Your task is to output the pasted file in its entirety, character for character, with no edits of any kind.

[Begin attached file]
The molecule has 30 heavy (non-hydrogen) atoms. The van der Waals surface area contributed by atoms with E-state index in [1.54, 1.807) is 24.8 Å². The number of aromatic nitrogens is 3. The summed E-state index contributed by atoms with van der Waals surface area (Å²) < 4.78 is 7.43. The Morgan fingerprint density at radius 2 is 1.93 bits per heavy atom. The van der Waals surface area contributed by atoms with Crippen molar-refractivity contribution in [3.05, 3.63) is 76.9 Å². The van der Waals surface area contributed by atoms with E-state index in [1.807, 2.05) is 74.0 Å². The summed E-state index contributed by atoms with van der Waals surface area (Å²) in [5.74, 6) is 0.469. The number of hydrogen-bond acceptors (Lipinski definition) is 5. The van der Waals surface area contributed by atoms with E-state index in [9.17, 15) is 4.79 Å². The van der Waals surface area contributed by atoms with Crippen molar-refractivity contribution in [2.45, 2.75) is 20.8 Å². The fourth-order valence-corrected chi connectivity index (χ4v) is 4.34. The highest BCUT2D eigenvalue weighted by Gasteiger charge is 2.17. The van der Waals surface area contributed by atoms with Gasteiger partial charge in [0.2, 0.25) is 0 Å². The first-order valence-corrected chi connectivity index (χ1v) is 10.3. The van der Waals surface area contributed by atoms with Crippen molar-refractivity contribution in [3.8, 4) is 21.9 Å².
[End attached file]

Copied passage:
The molecule has 30 heavy (non-hydrogen) atoms. The van der Waals surface area contributed by atoms with E-state index in [1.54, 1.807) is 24.8 Å². The number of aromatic nitrogens is 3. The summed E-state index contributed by atoms with van der Waals surface area (Å²) < 4.78 is 7.43. The Morgan fingerprint density at radius 2 is 1.93 bits per heavy atom. The van der Waals surface area contributed by atoms with Crippen molar-refractivity contribution in [3.05, 3.63) is 76.9 Å². The van der Waals surface area contributed by atoms with E-state index in [1.807, 2.05) is 74.0 Å². The summed E-state index contributed by atoms with van der Waals surface area (Å²) in [5.74, 6) is 0.469. The number of hydrogen-bond acceptors (Lipinski definition) is 5. The van der Waals surface area contributed by atoms with E-state index in [9.17, 15) is 4.79 Å². The van der Waals surface area contributed by atoms with Crippen molar-refractivity contribution in [2.45, 2.75) is 20.8 Å². The fourth-order valence-corrected chi connectivity index (χ4v) is 4.34. The highest BCUT2D eigenvalue weighted by Gasteiger charge is 2.17. The van der Waals surface area contributed by atoms with Gasteiger partial charge in [0.2, 0.25) is 0 Å². The first-order valence-corrected chi connectivity index (χ1v) is 10.3. The van der Waals surface area contributed by atoms with Crippen molar-refractivity contribution in [3.8, 4) is 21.9 Å².